Steve Nash's career arc has been one of the strangest in NBA history. He struggled through most of his 20s, but turned in a pair of MVP seasons in his early 30s. After keeping up that high level of play for a few seasons, Nash has seen his minutes drop, but has remained ridiculously effective and efficient as he pushes 40.
The only three-time member of the 50-40-90 club, Nash is actually on pace to do it again this year. He's hitting 53 percent from the field, 41 percent from three and hasn't missed a foul shot all season.
Sure, he suffered a freakish injury and has struggled (along with every other Los Angeles Laker) to find a place in his team's offense. But he's still the same devastating shooter and pick-and-roll operator he's always been.
It's truly amazing that he has remained so productive in his later years. He must have a hell of a workout plan.
2012-13 Per-Game Stats: 19.8 points, 5.5 rebounds, 3.8 assists, PER 20.0
Despite his age, Paul Pierce is enjoying his highest per-36-minute scoring average (21.2) and PER (20.0) since he was 29 years old in the 2006-07 season.
No longer a dominant one-on-one threat, Pierce tends to pick his spots a bit more judiciously on offense. He relies on more screens and frequently works as a catch-and-shoot player in the Boston Celtics' offense. Don't be mistaken, though; he's still got enough smarts and sneaky bursts of athleticism to get to the rim when he needs to.
He's certainly not jumping over anyone, and it's probably fair to say he's had an "old man game" for quite a while. But Pierce is finding ways to stay productive as the years wear on.
The Celtics' second all-time leading scorer means more than ever to his team with Ray Allen now wearing a Miami Heat jersey, and he's delivering in a big way. Boston is nearly seven points per 100 possessions better with Pierce on the floor than when he's off of it (via 82games.com)
2012-13 Per-Game Stats: 14.7 points, 7.0 rebounds, 2.3 assists, 18.9 PER.
You probably know (or can read in the stats above) that Kevin Garnett's per-game averages are down a bit. But as is the case with a number of the players on our list, his lower outputs on a night-to-night basis are really the products of reduced playing time—not a drop-off in skill.
Garnett is playing just under 30 minutes per game this year, but he's still as productive as ever when he's on the floor.
Per 36 minutes, KG is averaging 18.2 points, 8.6 boards and 2.8 assists, numbers right in line with his production of the last few years. In fact, Garnett's shooting efficiency has remained exactly the same as it was last year—his 55-percent true-shooting percentage hasn't budged an inch.
But those are examples of KG sustaining excellence in his late 30s. That's great, and impressive enough to make this list. But based on his impact on his team, KG is actually getting better.
Last season, Garnett made the Celtics about 1.6 points per 100 possessions better on D when he was on the floor. This year, that number has ballooned to 12.3 points per 100 possessions (via 82games.com). Put another way, Boston can't stop anybody unless KG is anchoring its defense.
That improvement, along with the stasis of his offensive numbers, makes Garnett one of the very best "old" players in the game.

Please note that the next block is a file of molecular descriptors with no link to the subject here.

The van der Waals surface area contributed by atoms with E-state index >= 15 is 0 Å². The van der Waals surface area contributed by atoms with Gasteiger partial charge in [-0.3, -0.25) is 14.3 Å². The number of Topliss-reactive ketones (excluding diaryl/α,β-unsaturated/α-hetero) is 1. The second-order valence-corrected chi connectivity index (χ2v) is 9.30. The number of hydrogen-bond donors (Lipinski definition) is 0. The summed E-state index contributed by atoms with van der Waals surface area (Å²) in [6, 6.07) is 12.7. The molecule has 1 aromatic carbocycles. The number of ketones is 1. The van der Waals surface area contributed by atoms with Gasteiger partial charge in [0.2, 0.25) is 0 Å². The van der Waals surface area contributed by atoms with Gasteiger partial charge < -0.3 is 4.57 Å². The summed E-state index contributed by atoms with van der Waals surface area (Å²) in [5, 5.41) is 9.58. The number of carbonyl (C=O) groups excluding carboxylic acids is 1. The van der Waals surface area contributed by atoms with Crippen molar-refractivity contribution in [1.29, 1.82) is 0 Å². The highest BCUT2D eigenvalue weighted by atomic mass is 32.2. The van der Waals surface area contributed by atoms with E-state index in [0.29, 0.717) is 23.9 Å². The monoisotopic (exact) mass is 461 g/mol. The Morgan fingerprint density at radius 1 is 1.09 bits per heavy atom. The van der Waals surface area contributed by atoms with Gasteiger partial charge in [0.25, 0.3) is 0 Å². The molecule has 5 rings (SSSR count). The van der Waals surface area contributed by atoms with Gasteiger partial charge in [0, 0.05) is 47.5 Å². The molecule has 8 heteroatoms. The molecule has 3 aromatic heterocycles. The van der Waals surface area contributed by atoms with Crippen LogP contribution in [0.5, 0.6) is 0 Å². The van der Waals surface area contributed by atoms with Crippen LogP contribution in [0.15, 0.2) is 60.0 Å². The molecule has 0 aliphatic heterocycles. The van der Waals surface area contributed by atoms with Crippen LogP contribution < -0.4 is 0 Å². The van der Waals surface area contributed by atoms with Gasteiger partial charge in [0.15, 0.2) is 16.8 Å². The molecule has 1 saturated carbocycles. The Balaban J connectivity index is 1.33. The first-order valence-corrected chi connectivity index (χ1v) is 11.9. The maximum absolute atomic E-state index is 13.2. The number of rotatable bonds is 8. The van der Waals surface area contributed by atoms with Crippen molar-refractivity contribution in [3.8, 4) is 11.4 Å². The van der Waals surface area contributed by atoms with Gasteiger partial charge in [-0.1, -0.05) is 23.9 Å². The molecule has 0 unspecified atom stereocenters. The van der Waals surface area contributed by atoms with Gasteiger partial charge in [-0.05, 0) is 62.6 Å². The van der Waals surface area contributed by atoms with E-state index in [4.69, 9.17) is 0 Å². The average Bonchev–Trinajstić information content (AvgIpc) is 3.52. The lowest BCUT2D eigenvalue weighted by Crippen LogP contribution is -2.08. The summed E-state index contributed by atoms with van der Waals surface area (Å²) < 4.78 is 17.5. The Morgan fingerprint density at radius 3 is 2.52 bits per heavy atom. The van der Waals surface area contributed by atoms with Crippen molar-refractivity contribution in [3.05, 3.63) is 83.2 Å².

Oh, and his hustle and tenacity are both only getting more intense as he ages. Just ask the fans whose laps he landed in when saving the ball against the Indiana Pacers on Jan. 4.
That's a Tommy Point!
2012-13 Per-Game Stats: 17.7 points, 9.6 rebounds, 2.6 assists, 25.5 PER
This is getting ridiculous.
Tim Duncan is 36 years old and having the best season (based on PER) that he's had in seven years. Doesn't he know that he's supposed to break down at some point? The way he's playing right now, he's not doing much to dispel the rumors that he's actually some kind of emotionless basketball robot.
Perhaps even more amazing than the efficiency figures is his defensive presence.
Duncan is averaging 2.5 blocks per game in just 30 minutes per contest. When adjusted to a per-minute basis, the 36-year-old Duncan is blocking shots more frequently than he has in any season of his career (via Basketball Reference).
And in case you were unaware, all he does is win:
Tim Duncan how now won 71.5% of the games he has played in. This is the highest % in NBA history for those playing at least 1000 games.— Not Bill Walton (@NotBillWalton) January 7, 2013
2012-13 Per-Game Stats: 30.5 points, 5.2 rebounds, 4.8 assists, 25.6 PER.
Kobe Bryant isn't just one of the best old players in the NBA; he's one of the best, period.
By adding a post-up game and keeping himself in absurdly good shape, Bryant has traveled well into his 30s without any decline in production. In fact, he's currently having the fourth-best season of his career from a statistical perspective (his PER has only been higher in 2002-03, 2005-06 and 2006-07).
Yes, everybody knows the Los Angeles Lakers have fallen flat this year, and some have pointed the finger at Bryant for shooting too much.
But the guy is hitting 48 percent of his shots! His true shooting percentage is at 59 percent, the highest of his entire career! Shouldn't everyone just sit back and think about how insane it is that Bryant has played over 1,300 career games (including the playoffs) and is still averaging more than 30 points per contest?
Love him or hate him, the fact that Bryant is still physically capable of doing what he's doing is utterly remarkable.
If he keeps up his current pace, Kobe will become the only 34-year-old player to ever average more than 30 points per game.
And now that Bryant might have to shoulder an even heavier load, watch for him to take things to an even higher level.
BREAKING: Tough injury news for @lakers: Dwight Howard (torn labrum) out at least a week; Pau Gasol (concussion) out indefinitely.— SportsCenter (@SportsCenter) January 7, 2013